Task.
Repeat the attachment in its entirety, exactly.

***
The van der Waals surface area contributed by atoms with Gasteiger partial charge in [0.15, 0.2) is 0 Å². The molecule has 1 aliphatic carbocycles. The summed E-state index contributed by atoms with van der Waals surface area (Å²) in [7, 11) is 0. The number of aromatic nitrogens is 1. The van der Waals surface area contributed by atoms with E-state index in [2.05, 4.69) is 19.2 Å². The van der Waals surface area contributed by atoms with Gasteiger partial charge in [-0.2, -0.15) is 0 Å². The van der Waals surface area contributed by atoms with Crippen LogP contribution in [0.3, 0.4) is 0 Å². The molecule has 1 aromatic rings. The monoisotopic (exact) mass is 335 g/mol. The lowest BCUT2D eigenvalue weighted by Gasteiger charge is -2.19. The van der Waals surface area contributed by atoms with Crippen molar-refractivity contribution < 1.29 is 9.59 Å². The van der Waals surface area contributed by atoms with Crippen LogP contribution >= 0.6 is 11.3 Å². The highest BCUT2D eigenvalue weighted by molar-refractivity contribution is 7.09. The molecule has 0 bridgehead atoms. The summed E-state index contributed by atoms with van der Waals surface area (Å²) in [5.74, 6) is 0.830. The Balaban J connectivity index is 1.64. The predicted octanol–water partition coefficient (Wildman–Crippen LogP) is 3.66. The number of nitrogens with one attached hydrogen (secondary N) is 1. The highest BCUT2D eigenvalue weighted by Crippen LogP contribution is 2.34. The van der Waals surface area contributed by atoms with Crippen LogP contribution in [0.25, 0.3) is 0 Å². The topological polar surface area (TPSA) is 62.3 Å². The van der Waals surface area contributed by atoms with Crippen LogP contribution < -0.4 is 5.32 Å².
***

The van der Waals surface area contributed by atoms with Gasteiger partial charge in [0.15, 0.2) is 0 Å². The molecule has 1 aliphatic carbocycles. The summed E-state index contributed by atoms with van der Waals surface area (Å²) in [7, 11) is 0. The number of aromatic nitrogens is 1. The van der Waals surface area contributed by atoms with E-state index in [2.05, 4.69) is 19.2 Å². The van der Waals surface area contributed by atoms with Gasteiger partial charge in [-0.2, -0.15) is 0 Å². The van der Waals surface area contributed by atoms with Crippen LogP contribution in [0.3, 0.4) is 0 Å². The molecule has 1 aromatic rings. The monoisotopic (exact) mass is 335 g/mol. The lowest BCUT2D eigenvalue weighted by Gasteiger charge is -2.19. The van der Waals surface area contributed by atoms with Crippen molar-refractivity contribution < 1.29 is 9.59 Å². The van der Waals surface area contributed by atoms with Crippen LogP contribution >= 0.6 is 11.3 Å². The highest BCUT2D eigenvalue weighted by molar-refractivity contribution is 7.09. The molecule has 0 bridgehead atoms. The summed E-state index contributed by atoms with van der Waals surface area (Å²) in [5.74, 6) is 0.830. The Balaban J connectivity index is 1.64. The predicted octanol–water partition coefficient (Wildman–Crippen LogP) is 3.66. The number of nitrogens with one attached hydrogen (secondary N) is 1. The highest BCUT2D eigenvalue weighted by Crippen LogP contribution is 2.34. The van der Waals surface area contributed by atoms with Crippen LogP contribution in [0.25, 0.3) is 0 Å². The topological polar surface area (TPSA) is 62.3 Å². The van der Waals surface area contributed by atoms with Crippen LogP contribution < -0.4 is 5.32 Å².